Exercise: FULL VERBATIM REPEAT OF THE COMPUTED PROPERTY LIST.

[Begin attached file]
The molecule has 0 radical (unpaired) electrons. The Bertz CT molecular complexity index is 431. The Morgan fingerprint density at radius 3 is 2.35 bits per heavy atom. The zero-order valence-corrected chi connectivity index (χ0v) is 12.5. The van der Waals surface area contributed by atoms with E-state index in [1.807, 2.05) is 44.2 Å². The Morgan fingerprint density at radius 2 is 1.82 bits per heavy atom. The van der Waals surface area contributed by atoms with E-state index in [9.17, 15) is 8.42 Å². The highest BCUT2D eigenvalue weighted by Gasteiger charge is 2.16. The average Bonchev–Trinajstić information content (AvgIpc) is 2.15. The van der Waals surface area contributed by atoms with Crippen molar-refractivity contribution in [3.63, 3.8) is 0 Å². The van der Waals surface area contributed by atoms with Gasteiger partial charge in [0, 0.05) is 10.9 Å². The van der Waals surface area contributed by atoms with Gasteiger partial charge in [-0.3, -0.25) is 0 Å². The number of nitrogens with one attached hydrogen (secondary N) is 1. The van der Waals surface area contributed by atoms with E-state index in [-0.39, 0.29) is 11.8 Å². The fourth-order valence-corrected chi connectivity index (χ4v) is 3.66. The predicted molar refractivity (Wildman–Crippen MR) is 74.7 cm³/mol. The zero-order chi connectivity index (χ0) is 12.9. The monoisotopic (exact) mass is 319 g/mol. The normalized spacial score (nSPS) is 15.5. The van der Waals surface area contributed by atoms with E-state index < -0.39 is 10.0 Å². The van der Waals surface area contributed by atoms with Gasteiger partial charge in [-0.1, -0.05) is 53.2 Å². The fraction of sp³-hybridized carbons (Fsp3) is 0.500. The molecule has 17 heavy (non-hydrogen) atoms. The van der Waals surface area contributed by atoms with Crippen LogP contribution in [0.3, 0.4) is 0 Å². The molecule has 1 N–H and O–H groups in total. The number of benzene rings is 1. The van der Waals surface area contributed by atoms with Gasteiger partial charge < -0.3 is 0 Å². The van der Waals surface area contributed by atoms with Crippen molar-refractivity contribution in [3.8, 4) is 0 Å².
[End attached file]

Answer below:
The molecule has 0 radical (unpaired) electrons. The Bertz CT molecular complexity index is 431. The Morgan fingerprint density at radius 3 is 2.35 bits per heavy atom. The zero-order valence-corrected chi connectivity index (χ0v) is 12.5. The van der Waals surface area contributed by atoms with E-state index in [1.807, 2.05) is 44.2 Å². The Morgan fingerprint density at radius 2 is 1.82 bits per heavy atom. The van der Waals surface area contributed by atoms with E-state index in [9.17, 15) is 8.42 Å². The highest BCUT2D eigenvalue weighted by Gasteiger charge is 2.16. The average Bonchev–Trinajstić information content (AvgIpc) is 2.15. The van der Waals surface area contributed by atoms with Crippen molar-refractivity contribution in [3.63, 3.8) is 0 Å². The van der Waals surface area contributed by atoms with Gasteiger partial charge in [0, 0.05) is 10.9 Å². The van der Waals surface area contributed by atoms with Gasteiger partial charge in [-0.3, -0.25) is 0 Å². The number of nitrogens with one attached hydrogen (secondary N) is 1. The van der Waals surface area contributed by atoms with E-state index in [-0.39, 0.29) is 11.8 Å². The fourth-order valence-corrected chi connectivity index (χ4v) is 3.66. The predicted molar refractivity (Wildman–Crippen MR) is 74.7 cm³/mol. The zero-order chi connectivity index (χ0) is 12.9. The monoisotopic (exact) mass is 319 g/mol. The normalized spacial score (nSPS) is 15.5. The van der Waals surface area contributed by atoms with E-state index < -0.39 is 10.0 Å². The van der Waals surface area contributed by atoms with Gasteiger partial charge in [-0.1, -0.05) is 53.2 Å². The fraction of sp³-hybridized carbons (Fsp3) is 0.500. The molecule has 17 heavy (non-hydrogen) atoms. The van der Waals surface area contributed by atoms with Crippen LogP contribution in [0.3, 0.4) is 0 Å². The molecule has 1 N–H and O–H groups in total. The number of benzene rings is 1. The van der Waals surface area contributed by atoms with Gasteiger partial charge < -0.3 is 0 Å². The van der Waals surface area contributed by atoms with Crippen molar-refractivity contribution in [3.8, 4) is 0 Å².